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Published: February 20th 2007
The three drunkards and the scotch-experience
Taking the train to Russia was a bit of an experience! Most of the Russians come in groups by bus, so the ones travelling by train, are the poorest, most hardcore ones.
At seven in the morning, there were about fifty, sixty of them, with maybe ten HUGE bags each, filled with goods to sell back home. A good deal of them had already had their dose of morning-vodka, and I somehow happened to attract the drunkest of them.
At the train one man with a strange nose, that sort of hung down at one side, sat down beside me. He had tattoos everywhere (which in Russia is a sort of cast-mark that you have been to prison), while his comrade, who had only half an ear on the right side - the rest sharply cut away with a knife or some other sharp tool picked me as their conversation partner. Their third friend had severe stottering problems and some really weird spasms. All of them were drunk like spring-tornados. Their wives were really upset with them, so it was only when their dames looked away, that the vodka bottle came up.
Russians are skilled traders. At all levels. Going in and out of Russia, you can bet your head that they have filled their bags to the brim with things to sell. But this version I had never ever seen before: as we came close to the Russian border, they all started to fix bottles and all kind of stuff directly to their bodies with broad scotch (no - not the drink!), until they could hardly bend. When they moved, it squeaked and cracked. The vodka is 30 roubles (1 dollar) in Russia. Only ten in China! If they caught with as much as a bottle of beer on them, they will get a stamp of denial to enter China for all future.
The guy with the tattoos told me he did some “freelance”-smuggling as well. For this he got a few kopeks. It was just sad and depressing, as well as funny and entertaining at the same time. But that is so much Russia in a nutshell for me; life is hard, but people do as best as they can - and many of them give a hell what may be the consequences. I don’t know if the three merry guys ever made it across the border with no problems. But most probably they did.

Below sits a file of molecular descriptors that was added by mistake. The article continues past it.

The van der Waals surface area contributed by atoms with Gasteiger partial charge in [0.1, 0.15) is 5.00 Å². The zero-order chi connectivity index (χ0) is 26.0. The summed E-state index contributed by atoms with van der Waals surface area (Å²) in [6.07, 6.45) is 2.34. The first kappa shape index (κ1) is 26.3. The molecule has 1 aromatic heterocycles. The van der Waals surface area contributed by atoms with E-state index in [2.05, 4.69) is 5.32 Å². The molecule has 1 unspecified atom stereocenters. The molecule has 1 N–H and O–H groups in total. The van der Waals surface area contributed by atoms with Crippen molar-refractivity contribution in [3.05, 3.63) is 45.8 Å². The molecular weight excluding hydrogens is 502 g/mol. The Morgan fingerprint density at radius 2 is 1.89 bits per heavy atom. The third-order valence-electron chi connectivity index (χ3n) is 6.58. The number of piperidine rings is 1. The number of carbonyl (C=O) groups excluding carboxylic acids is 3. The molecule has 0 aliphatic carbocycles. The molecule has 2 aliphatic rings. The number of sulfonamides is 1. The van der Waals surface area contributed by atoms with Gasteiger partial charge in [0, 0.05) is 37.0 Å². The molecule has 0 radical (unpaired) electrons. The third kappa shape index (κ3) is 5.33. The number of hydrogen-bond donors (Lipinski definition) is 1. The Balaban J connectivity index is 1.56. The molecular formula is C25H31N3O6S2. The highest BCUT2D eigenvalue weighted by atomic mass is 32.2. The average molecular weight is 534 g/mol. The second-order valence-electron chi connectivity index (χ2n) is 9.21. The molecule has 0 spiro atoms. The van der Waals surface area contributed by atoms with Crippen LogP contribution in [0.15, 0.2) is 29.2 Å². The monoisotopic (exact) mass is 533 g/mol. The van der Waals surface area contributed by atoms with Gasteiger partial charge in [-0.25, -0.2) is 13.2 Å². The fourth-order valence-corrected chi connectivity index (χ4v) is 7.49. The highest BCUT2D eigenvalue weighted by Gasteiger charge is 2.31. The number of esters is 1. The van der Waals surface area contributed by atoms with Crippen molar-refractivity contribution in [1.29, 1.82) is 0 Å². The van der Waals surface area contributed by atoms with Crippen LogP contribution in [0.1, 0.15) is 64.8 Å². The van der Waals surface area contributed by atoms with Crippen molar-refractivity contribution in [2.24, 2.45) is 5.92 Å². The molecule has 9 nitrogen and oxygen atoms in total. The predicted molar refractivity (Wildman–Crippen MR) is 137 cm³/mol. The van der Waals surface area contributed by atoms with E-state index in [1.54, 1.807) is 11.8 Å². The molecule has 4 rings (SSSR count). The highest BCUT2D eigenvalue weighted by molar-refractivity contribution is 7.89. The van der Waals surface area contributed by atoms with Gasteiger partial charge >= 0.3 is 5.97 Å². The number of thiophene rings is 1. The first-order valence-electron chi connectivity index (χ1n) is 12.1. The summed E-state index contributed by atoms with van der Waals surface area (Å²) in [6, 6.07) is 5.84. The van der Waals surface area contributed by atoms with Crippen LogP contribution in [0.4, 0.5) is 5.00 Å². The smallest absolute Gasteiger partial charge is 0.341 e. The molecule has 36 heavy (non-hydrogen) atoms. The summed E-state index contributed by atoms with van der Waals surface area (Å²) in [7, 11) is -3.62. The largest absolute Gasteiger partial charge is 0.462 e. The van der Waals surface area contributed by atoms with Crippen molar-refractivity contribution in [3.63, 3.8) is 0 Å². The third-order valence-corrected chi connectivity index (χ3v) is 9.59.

As a foreigner in a checkpost that very very very rarely see anyone else than Chinese and Russian traders, the officials were so stunned to see me, that they just hurried me through all the procedures.
A barely walking granny and Russian health
In Pogranichny - the Russian side, I had a downright disgusting Chinese meal before I sat off to Vladivostok on a bus. Again; half way, we picked up a woman, not much older than forty, but sometimes it can be hard to tell the age of Russians, because of conditions of life, drinking and all that. Anyway - she was supported by two innocent-looking happy children, and quite literally placed on the bus. She could have been anyone’s grandmother. But she was drunk out of her wits, spending all the time entertaining the rest of the bus until the driver got sick and told her to drink less next time and behave decently. Nobody was surprised though, neither me. In a nation where the life-expectancy is somewhere around sixty for men - and that is not due to warfare, to put it that way, things like this is a common sight.
I was truly moved last time I was in Altaj, and not one person I met had any dreams, goals or aims for the future, but spend all the money in instant pleasure of different kind (mostly the male part of the population, I have to admit). I had never met anyone who had no dreams before! They did not even understand my question.